As an ex-slave who became employed as a church sexton, John W. Jones was given a responsibility that would make a history buff’s ears perk up. He oversaw the cemetery burials of Confederate POWs who died while being held at a prison camp in Elmira, New York, during the American Civil War.
Jones’ life story is told at his former home-turned-museum. Placards within and outside of Jones’ home give much information on his life. Jones was born on June 21, 1817, on a plantation owned by an Ellzey family that was south of Leesburg, Virginia; outside of where Dulles International Airport is today. In June 1844, in seeing that the aging plantation owner, Sarah “Sally” Ellzey, was giving up control of her property, and out of fear he would be sold to another owner, Jones, and four other slaves decided to flee and head north. The trek to Elmira was 300 miles long; Jones reached the city a month later. At the time, Elmira was a hub for abolitionist activity and an asylum for escaped slaves. It would have some opportunities for Jones, too.
According to Elmira historian and John W. Jones Museum board member Diane Janowski, Jones had no formal schooling when he came to Elmira. Through the help of some locals, he was able to attend a children’s school and learn how to read and write and do arithmetic. Janowski also noted that Jones obtained enough of an education to enable him to land a job as sexton of the First Baptist Church in Elmira and earn enough money to buy a house.
With his first home being on the church grounds, and near a railroad station in Elmira, Jones got involved with the Underground Railroad by meeting slaves that were hidden on arriving railroad cars and providing them with shelter and other necessities. It’s said that Jones aided around 800 escaped slaves in reaching Canada.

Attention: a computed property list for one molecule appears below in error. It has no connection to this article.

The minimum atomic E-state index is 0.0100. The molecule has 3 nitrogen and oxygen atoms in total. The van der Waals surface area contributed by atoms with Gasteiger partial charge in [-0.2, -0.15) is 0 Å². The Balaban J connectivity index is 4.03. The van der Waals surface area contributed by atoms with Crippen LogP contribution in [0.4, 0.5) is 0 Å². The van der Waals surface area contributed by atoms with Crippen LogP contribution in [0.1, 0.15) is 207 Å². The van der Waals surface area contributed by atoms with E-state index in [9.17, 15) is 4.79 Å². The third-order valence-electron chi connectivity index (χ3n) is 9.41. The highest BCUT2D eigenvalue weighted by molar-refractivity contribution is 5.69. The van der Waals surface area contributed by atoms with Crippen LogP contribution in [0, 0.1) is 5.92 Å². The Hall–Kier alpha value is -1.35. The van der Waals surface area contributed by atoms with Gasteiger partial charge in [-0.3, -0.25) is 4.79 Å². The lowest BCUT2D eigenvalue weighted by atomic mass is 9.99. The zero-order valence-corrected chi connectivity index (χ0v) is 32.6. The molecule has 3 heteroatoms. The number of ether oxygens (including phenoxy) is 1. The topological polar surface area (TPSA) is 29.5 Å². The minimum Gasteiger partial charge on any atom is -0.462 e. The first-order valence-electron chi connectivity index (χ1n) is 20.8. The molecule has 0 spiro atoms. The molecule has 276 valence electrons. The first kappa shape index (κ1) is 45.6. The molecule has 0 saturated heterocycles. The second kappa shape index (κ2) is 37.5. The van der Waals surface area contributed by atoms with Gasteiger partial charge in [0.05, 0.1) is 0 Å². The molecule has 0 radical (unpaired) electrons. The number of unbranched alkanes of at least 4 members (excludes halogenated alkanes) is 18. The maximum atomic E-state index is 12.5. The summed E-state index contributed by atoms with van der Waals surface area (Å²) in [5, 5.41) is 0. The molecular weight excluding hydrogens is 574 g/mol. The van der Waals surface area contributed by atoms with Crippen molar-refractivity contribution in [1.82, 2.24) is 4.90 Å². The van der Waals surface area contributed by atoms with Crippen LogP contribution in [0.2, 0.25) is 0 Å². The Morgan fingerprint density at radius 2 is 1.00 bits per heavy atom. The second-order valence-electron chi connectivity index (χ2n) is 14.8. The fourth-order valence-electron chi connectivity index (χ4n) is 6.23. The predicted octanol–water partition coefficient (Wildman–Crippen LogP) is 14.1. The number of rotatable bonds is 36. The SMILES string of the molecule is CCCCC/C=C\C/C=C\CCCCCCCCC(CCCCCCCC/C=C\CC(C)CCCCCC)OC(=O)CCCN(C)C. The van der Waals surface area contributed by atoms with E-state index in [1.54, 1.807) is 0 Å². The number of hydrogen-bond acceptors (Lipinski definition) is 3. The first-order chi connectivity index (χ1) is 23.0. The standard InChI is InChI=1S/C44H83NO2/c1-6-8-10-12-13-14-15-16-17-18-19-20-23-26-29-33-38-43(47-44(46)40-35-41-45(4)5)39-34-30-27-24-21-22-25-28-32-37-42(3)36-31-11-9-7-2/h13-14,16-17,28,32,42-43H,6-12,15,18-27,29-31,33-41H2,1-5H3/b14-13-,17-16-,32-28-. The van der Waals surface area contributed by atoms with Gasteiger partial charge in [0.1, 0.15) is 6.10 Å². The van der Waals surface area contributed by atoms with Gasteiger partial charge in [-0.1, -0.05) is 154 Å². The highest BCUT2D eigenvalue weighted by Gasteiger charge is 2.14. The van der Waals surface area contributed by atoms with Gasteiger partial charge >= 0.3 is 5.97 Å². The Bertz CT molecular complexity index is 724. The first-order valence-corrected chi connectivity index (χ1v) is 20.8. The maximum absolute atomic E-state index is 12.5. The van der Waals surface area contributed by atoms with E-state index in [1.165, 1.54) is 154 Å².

Jones’ other link to Elmira’s Civil War-related history came through his work. Jones was a caretaker for Elmira’s Woodlawn Cemetery and was contracted to supervise the burials of deceased Confederate soldiers from the Elmira Civil War Prison Camp at the cemetery. The prison camp was in operation for about a year, from July 6, 1864, through July 11, 1865. Close to 3,000 prisoners died due to disease and unsanitary conditions.
In supervising a group of workers, Jones was meticulous in keeping detailed records on every Confederate soldier laid to rest and made sure each one of them received a dignified burial. Jones’ hard work is also credited in giving this area of the cemetery the name of Woodlawn National Cemetery—a status granted by the United States National Cemetery System—thanks to his accurate record-keeping. Jones would be paid $2.50 per burial.
Jones died in 1900 and is buried in Woodlawn Cemetery. He lived in his second home—a farmhouse that apparently was built with wood from the post-war torn-down camp—up until his passing.
Know Before You Go
The house sits on Davis Street and is open to the public.